Good news for our furry bat friends! Nearly five years ago, I blogged about White-Nose Syndrome, a little-understood disease that was destroying bat colonies in the United States and Canada. But just last week, the Nature Conservancy reported that, for the first time, infected bats have been cured. Thanks to the collaboration of individual researchers, agencies, and donors, 150 bats were treated and released back into the wild on May 20 at the Mark Twain Cave Complex in Hannibal, Missouri. It turns out the fungus responsible for the disease, Pseudogymnoascus destructans, can be greatly inhibited by a common bacterium, and scientists are now hopeful for long-term success.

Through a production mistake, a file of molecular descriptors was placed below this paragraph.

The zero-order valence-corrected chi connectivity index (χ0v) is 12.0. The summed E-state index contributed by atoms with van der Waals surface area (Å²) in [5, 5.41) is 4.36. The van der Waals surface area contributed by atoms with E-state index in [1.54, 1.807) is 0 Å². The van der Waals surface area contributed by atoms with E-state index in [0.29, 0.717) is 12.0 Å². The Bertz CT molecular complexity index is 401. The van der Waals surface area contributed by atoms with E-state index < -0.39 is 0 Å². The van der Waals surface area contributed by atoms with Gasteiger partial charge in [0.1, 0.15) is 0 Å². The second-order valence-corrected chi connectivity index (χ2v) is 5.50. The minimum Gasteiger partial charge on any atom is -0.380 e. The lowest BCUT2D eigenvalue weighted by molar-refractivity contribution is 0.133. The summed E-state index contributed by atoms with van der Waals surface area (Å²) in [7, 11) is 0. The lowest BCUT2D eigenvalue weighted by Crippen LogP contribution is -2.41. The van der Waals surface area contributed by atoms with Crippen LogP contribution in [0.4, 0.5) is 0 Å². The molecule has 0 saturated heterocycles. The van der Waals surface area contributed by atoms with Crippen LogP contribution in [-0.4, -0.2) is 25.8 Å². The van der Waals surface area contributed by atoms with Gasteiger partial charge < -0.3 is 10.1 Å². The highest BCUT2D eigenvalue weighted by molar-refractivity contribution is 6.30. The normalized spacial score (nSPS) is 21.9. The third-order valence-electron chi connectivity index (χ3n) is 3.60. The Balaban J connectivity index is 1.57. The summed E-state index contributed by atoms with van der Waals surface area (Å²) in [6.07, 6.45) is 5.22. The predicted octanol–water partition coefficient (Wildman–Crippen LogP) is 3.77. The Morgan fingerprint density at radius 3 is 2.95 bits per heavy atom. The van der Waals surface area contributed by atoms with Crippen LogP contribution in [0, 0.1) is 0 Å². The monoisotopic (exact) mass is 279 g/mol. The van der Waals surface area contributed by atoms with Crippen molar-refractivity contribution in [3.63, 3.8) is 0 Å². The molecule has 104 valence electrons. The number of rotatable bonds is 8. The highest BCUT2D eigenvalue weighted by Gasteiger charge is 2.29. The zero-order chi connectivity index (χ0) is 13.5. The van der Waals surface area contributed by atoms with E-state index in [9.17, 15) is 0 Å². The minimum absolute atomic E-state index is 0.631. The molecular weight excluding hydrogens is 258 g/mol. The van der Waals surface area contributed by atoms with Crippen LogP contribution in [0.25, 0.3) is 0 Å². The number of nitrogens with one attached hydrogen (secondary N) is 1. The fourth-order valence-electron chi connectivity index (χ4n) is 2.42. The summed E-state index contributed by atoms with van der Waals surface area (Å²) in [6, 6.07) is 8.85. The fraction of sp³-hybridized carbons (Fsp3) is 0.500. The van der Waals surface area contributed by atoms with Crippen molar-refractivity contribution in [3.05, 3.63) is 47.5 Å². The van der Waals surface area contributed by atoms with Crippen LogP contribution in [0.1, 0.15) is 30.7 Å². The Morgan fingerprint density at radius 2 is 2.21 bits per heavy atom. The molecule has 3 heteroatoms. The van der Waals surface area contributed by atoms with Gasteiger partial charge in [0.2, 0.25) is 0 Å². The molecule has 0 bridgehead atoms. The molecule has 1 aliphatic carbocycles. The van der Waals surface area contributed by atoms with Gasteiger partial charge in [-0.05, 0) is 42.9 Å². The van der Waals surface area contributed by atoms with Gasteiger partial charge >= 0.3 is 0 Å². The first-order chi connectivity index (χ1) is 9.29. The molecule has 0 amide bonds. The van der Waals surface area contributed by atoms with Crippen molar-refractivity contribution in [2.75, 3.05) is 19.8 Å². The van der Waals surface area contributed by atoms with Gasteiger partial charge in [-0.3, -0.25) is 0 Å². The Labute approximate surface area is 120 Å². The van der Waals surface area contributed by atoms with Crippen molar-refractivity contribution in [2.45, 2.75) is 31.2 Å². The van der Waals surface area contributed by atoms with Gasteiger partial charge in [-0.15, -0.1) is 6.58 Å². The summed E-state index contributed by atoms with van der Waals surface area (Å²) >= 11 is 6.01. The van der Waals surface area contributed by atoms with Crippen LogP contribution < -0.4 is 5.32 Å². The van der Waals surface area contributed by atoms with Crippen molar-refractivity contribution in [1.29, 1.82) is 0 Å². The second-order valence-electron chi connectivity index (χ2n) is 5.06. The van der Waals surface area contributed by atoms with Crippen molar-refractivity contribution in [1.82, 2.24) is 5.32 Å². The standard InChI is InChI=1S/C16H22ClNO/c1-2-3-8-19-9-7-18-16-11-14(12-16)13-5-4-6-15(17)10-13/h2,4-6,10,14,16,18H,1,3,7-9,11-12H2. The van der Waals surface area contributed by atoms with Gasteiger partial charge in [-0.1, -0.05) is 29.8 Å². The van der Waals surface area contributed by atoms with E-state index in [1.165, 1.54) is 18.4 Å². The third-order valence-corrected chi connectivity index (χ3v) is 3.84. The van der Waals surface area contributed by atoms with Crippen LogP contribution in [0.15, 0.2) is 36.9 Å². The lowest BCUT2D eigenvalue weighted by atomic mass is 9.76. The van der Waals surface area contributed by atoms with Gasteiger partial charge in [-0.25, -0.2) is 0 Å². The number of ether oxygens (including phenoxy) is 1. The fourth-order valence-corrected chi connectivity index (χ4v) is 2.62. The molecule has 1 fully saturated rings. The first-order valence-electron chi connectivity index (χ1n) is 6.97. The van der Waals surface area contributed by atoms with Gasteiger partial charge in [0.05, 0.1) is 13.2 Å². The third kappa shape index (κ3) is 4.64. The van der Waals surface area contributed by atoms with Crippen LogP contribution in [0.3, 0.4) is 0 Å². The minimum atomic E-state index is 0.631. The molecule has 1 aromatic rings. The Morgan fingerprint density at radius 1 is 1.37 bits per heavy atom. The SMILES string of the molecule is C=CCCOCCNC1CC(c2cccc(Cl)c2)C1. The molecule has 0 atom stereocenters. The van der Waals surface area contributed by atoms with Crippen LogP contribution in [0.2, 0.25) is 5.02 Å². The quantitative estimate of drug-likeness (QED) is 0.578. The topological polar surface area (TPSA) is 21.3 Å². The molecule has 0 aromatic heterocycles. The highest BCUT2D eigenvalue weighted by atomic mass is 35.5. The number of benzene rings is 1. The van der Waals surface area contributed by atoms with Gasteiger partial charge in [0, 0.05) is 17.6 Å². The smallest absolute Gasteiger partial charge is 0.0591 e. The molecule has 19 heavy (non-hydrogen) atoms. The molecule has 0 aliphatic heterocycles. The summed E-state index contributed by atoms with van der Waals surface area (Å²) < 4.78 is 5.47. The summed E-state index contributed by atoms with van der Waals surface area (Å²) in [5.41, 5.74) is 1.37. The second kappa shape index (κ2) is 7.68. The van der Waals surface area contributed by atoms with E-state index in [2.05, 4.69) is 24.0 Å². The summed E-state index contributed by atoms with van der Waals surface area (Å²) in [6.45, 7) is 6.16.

Congratulations to the bats and their helpers. And you, dear reader, can do your part to Consev* the health of our catalogs by eliminating today’s typo. OhioLINK is host to 25 instances, and 322 English-language entries can be found in WorldCat.
(MexicanFree-Tailed Bats or Tadarida brasiliensis at Carlsbad Caverns, from Wikimedia Commons)
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